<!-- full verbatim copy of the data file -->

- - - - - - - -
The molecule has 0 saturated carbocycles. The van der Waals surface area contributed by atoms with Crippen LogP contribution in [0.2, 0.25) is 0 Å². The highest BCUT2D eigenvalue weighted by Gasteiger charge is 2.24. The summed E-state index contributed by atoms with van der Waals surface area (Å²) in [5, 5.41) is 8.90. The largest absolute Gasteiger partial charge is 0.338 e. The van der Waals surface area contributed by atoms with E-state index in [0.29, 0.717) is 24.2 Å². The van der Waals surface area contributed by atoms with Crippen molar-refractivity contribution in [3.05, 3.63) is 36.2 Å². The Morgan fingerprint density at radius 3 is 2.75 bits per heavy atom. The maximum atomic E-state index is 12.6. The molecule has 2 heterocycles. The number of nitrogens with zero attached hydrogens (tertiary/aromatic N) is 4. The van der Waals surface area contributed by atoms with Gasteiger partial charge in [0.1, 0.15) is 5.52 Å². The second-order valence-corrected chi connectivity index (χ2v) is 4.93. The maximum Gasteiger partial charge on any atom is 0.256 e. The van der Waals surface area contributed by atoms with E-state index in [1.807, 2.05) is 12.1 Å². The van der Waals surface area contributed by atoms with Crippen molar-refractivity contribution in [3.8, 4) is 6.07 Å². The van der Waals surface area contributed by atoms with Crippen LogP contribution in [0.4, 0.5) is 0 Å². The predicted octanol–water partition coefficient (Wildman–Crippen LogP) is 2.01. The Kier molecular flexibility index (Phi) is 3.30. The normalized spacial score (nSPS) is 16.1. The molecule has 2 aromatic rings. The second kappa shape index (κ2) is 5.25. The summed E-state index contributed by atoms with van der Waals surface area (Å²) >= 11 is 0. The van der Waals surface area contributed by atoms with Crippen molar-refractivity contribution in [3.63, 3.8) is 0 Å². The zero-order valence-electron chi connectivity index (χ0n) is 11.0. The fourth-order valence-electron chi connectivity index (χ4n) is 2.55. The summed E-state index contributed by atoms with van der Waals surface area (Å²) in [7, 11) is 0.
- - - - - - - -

The molecule has 0 saturated carbocycles. The van der Waals surface area contributed by atoms with Crippen LogP contribution in [0.2, 0.25) is 0 Å². The highest BCUT2D eigenvalue weighted by Gasteiger charge is 2.24. The summed E-state index contributed by atoms with van der Waals surface area (Å²) in [5, 5.41) is 8.90. The largest absolute Gasteiger partial charge is 0.338 e. The van der Waals surface area contributed by atoms with E-state index in [0.29, 0.717) is 24.2 Å². The van der Waals surface area contributed by atoms with Crippen molar-refractivity contribution in [3.05, 3.63) is 36.2 Å². The Morgan fingerprint density at radius 3 is 2.75 bits per heavy atom. The maximum atomic E-state index is 12.6. The molecule has 2 heterocycles. The number of nitrogens with zero attached hydrogens (tertiary/aromatic N) is 4. The van der Waals surface area contributed by atoms with Gasteiger partial charge in [0.1, 0.15) is 5.52 Å². The second-order valence-corrected chi connectivity index (χ2v) is 4.93. The maximum Gasteiger partial charge on any atom is 0.256 e. The van der Waals surface area contributed by atoms with E-state index in [1.807, 2.05) is 12.1 Å². The van der Waals surface area contributed by atoms with Crippen molar-refractivity contribution in [3.8, 4) is 6.07 Å². The van der Waals surface area contributed by atoms with Crippen LogP contribution in [0.4, 0.5) is 0 Å². The predicted octanol–water partition coefficient (Wildman–Crippen LogP) is 2.01. The Kier molecular flexibility index (Phi) is 3.30. The normalized spacial score (nSPS) is 16.1. The molecule has 2 aromatic rings. The second kappa shape index (κ2) is 5.25. The summed E-state index contributed by atoms with van der Waals surface area (Å²) >= 11 is 0. The van der Waals surface area contributed by atoms with Crippen molar-refractivity contribution in [3.63, 3.8) is 0 Å². The zero-order valence-electron chi connectivity index (χ0n) is 11.0. The fourth-order valence-electron chi connectivity index (χ4n) is 2.55. The summed E-state index contributed by atoms with van der Waals surface area (Å²) in [7, 11) is 0.